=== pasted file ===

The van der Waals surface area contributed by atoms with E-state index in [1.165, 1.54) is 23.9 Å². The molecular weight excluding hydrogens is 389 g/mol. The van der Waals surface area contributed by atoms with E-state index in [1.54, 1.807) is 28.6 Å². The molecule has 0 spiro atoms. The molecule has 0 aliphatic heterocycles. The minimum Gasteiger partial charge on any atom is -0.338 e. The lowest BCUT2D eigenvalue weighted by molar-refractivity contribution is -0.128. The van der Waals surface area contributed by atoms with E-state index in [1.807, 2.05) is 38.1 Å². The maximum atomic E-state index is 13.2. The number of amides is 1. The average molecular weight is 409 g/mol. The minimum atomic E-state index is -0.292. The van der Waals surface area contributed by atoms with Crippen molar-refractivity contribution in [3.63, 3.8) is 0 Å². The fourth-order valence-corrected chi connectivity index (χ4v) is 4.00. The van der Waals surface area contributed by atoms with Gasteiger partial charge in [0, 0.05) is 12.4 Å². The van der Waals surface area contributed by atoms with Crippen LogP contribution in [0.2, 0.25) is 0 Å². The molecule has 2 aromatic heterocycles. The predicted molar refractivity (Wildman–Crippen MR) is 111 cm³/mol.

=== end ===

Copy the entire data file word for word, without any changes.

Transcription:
The van der Waals surface area contributed by atoms with E-state index in [1.165, 1.54) is 23.9 Å². The molecular weight excluding hydrogens is 389 g/mol. The van der Waals surface area contributed by atoms with E-state index in [1.54, 1.807) is 28.6 Å². The molecule has 0 spiro atoms. The molecule has 0 aliphatic heterocycles. The minimum Gasteiger partial charge on any atom is -0.338 e. The lowest BCUT2D eigenvalue weighted by molar-refractivity contribution is -0.128. The van der Waals surface area contributed by atoms with E-state index in [1.807, 2.05) is 38.1 Å². The maximum atomic E-state index is 13.2. The number of amides is 1. The average molecular weight is 409 g/mol. The minimum atomic E-state index is -0.292. The van der Waals surface area contributed by atoms with Crippen molar-refractivity contribution in [3.63, 3.8) is 0 Å². The fourth-order valence-corrected chi connectivity index (χ4v) is 4.00. The van der Waals surface area contributed by atoms with Gasteiger partial charge in [0, 0.05) is 12.4 Å². The van der Waals surface area contributed by atoms with Crippen LogP contribution in [0.2, 0.25) is 0 Å². The molecule has 2 aromatic heterocycles. The predicted molar refractivity (Wildman–Crippen MR) is 111 cm³/mol.